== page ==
New Zealand farmers are being urged to carry on producing food while respecting coronavirus guidelines issued by the Government.
Federated Farmers dairy chairman Chris Lewis says farming is classified as an essential service, so is milk and meat processing.
Lewis says that meat and dairy companies will continue to operate as the country moves into the highest level of alert for coronavirus from midnight Wednesday. . .
Farmers may be used to isolation but they still need to take care of their mental health says Federated Farmers president Katie Milne.
As efforts to slow the Covid-19 outbreak escalate in New Zealand, people are being asked to stay home and keep their distance from others, while social gatherings and events have been also cancelled.
As a result, farmers may find themselves cut off from everyday rural events that afford them much-needed social interaction, such as rugby games and catch ups at the pub. . .
Friendly solution to farm water issues – Richard Davison:
A farmer-led catchment monitoring group wants to expand its activities following a successful first year.
In 2014, the Pathway for the Pomahaka water quality improvement project was launched in West Otago, which led to the establishment of the Pomahaka Water Care Group.
Last February, the award-winning group launched the latest phase of its action plan, in the shape of a ‘‘Best Practice Team’’ of 12 volunteers, set up to provide ‘‘self-policing’’ of water quality compliance among the catchment’s about 600 farms.
Team co-ordinator Bryce McKenzie — who farms 700 cows on 320ha adjoining the Pomahaka River — said the concept had worked well during its inaugural year. . .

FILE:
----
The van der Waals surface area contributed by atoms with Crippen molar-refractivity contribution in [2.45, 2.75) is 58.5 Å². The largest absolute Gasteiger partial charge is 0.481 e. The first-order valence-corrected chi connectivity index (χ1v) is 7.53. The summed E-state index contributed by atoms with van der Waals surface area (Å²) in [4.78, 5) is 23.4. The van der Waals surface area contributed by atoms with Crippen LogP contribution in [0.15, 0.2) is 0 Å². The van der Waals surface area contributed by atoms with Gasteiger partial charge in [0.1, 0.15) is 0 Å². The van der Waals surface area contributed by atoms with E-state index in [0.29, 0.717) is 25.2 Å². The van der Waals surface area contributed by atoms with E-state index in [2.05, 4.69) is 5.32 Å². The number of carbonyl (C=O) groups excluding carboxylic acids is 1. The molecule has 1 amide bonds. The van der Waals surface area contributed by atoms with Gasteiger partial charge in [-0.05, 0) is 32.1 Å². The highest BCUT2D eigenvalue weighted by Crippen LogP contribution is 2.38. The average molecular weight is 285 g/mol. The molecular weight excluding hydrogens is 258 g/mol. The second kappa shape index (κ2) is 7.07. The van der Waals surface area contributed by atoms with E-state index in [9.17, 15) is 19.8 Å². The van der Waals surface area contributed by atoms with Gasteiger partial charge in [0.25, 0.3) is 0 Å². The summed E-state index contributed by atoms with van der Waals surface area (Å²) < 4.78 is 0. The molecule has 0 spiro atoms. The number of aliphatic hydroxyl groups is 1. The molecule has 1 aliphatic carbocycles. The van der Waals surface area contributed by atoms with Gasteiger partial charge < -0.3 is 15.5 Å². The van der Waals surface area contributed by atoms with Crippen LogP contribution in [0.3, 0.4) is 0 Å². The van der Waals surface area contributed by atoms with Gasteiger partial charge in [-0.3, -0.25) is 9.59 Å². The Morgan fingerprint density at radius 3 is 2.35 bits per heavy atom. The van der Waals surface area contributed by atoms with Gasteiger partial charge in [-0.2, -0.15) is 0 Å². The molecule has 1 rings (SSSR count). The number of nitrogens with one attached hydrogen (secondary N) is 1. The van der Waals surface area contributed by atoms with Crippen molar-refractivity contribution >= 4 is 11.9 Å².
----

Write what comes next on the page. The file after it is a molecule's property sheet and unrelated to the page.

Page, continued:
Westland Milk Products says Covid-19 is causing “minimal disruption” to its supply chains, with the company working to meet rising demand from China.
The second-largest dairy enterprise in New Zealand says domestic demand for its product range is also remaining consistent.
To keep up with demand in the face of the Covid-19 pandemic, the company this morning announced that it is issuing measures to keep staff well and the factory running. . .
Research reveals fodder beet value – Annette Scott:
New research into fodder beet shows portion control is critical to ensure safe feeding to dairy cows.
Fodder beet is widely used on South Island dairy farms as a versatile, high-energy, high-yield crop that allows cows to put on body condition quickly, if transitioned correctly.
“This makes it an attractive option for farmers but because of the high sugar content careful transitioning onto the crop is critical,” DairyNZ senior scientist Dawn Dalley said.
The Sustainable Use of Fodder Beet research project confirms the crop can be a key part of dairy farm systems. . .
Butchers run off their feet – and it’s not expected to ease – Shan Goodwin:
As butchers report they are now mincing higher value cuts like rump to keep up with astronomical demand, marketing experts and psychologists suggest empty red meat supermarket shelves are likely to be around for months.
It’s not that Australia will run out of beef. Export and food service orders are already being diverted to retail cabinets.
Rather, the unfolding dynamics of consumer behaviour amid the virus crisis indicates the inclination to fill freezers won’t fade. . .